Monday, March 4, 2019

Dementia: Spring Story

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Spring Chicken Soup for the Soul Story
When I was little, I often helped my mother plant our family's garden. As soon as the chilly winds of Chicago winter gave way to spring, Mom would be outside with a spade, seed packets, gardening gloves, and a secret smile that had been hibernating all winter. That smile never seemed to shine as bright as on those first few days in April when she squatted in the mud with tiny seeds in her hands.
I would pull on my grubbiest jeans, choose my shovel with care, and bound across the yard before Mom could say, "You forgot a jacket!" I would kneel by her side for hours, carefully digging holes and cautiously pushing seeds into the earth with my chubby fingers. We would spend hour after hour repeating the process, until the formerly snow-smothered area barely knew what hit it!
Unfortunately, I grew up. Somehow, I found better ways to spend the first days of spring, and I threw my annual April morning job into the growing pile of childish, outgrown activities. After all, I was too old to kneel in the dirt all day planting some silly seeds. I came to the conclusion that the shopping mall needed my assistance more than Mom did.
Surprisingly, my mother never said much about my decision until two years ago, the spring I turned 14. I was on my way to a friend's house, when Mom stopped me.
"Would you please help me with the planting today?" she asked.
"Oh, Mom, I was just getting ready to leave," I pouted. "I'll probably be gone most of the day." "Well, could you possibly come home a little early and join me in the fresh air?" Mom asked.
I mumbled something along the lines of, "Uh, maybe . . . I'll see."
By the time I left the house, Mom was already in the garden. She looked up for a moment as I walked past, and from the corner of my eye I saw a certain pain and sadness in her gaze. At first my heart told me I should stay to help, but as I got farther from home and closer to an exciting day of hanging out with friends, I forgot my impulse.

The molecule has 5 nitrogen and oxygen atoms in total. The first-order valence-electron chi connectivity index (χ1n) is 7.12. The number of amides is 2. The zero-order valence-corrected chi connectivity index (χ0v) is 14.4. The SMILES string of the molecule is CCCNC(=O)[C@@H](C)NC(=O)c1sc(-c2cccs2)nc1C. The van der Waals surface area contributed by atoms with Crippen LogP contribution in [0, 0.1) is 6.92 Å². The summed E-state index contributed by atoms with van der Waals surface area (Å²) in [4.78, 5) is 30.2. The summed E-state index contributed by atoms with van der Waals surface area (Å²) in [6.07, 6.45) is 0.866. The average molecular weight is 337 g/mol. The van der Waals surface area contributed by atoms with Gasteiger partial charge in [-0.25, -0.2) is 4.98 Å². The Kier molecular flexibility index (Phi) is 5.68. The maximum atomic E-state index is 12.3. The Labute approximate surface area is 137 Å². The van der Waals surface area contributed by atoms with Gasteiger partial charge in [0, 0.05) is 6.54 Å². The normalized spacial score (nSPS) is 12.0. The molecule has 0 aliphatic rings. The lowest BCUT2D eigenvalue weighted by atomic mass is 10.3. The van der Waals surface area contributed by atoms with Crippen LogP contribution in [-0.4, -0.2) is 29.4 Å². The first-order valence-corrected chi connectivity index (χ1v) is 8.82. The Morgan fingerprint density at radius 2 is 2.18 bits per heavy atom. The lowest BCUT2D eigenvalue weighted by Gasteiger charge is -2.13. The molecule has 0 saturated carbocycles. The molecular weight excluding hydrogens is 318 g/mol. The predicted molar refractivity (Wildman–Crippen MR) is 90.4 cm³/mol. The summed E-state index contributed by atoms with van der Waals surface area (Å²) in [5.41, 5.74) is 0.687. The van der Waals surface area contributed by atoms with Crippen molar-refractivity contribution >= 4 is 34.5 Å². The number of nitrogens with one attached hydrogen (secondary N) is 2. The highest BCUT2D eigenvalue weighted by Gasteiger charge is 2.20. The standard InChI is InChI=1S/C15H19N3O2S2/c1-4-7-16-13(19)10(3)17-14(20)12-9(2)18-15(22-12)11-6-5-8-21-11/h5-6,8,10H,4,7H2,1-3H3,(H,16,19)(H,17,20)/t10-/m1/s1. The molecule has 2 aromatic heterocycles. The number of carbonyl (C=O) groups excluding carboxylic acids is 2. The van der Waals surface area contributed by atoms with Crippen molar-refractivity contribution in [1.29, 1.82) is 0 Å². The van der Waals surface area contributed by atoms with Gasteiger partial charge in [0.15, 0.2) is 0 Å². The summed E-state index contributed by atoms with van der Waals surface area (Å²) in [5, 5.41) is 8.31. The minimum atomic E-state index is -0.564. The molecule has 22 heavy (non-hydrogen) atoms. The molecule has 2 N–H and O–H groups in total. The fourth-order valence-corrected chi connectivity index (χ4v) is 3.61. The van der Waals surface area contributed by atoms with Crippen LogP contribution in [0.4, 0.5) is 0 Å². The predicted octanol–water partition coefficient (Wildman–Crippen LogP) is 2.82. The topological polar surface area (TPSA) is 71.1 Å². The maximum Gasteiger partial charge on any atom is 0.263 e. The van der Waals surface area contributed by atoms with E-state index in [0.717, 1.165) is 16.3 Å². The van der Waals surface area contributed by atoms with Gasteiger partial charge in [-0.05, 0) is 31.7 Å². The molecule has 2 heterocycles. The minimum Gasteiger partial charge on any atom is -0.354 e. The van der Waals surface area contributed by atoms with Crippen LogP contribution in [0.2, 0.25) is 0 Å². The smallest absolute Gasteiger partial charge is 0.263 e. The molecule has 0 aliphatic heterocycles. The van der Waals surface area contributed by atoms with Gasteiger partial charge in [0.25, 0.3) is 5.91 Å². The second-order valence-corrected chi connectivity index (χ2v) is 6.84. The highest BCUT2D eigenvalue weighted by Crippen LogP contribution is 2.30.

A few hours later, as the sun started to fall from its place in the warm, spring sky, I decided to leave my friends a bit early and head back home.
"Mom usually finishes planting around six," I thought. "If I get back soon, I'll still have an hour or so to help her." I felt very noble for my selfless decision. But when I reached home, there were Mom's dirty boots by the door and a small pile of empty seed packets on top of the garbage can. I was too late.
I didn't think much about that day until nearly a year later.
One of my father's good friends suddenly lost his wife to cancer. The doctors hadn't discovered Sara's illness until it was too late. She died shortly after the diagnosis, leaving behind her husband and two small, confused children.
Right away, Mom went south to visit the family and see how the children, David and Rachel, were coping with the sudden loss of their mother. She spent a few hours with little Rachel. When she came home, she told me this story.
When Sara had received her terminal diagnosis, she asked her husband, "What should I leave our children? How do I give them something to remember me by, a symbol of my love for as long as they live?"
Mom learned the answer from Rachel.
"Mommy made me my own garden," Rachel cooed, as she tugged on Mom's hand and led her outdoors. Sara had decided to plant her children something that would live on long after she was gone.
Although the children had helped with the original planting, it was obvious that most of the work had been patiently completed by their mother. The result was a masterpiece, with so much more among the leaves and petals than simple foliage. A piece of Sara's heart and soul was left in full bloom for her children.
As I listened to my mother tearfully tell Sara's story, I realized the true power of a garden. How had I missed it? Our annual planting was not about kneeling in dirt, throwing in some seeds, and hoping for the best. It was about kneeling there together, planting potential life, and creating the best memories possible out of those moments together. I was so lucky to have a healthy, vibrant, caring mother who was always there for me. As I suddenly realized how badly I missed seeing her soft hands place seeds in mine, many things became clear. I began to understand that the pain I had seen in her eyes that day a year ago had come from missing the little girl who was once at her side.
A few weeks later, I came home to find several bags of seeds on the kitchen table. I knew spring planting was near. The following Sunday, I woke to rays of sunlight streaming through my window. I looked outside to see a figure stooping in the dirt. I threw on the first clothes I could find and ran outside.
The first rays that encircled me were the ones streaming from my mother's smile. The first water our seeds encountered were the teardrops sliding happily from my eyes. We worked together all day and didn't stop until nightfall.
I won't ever miss planting day again.

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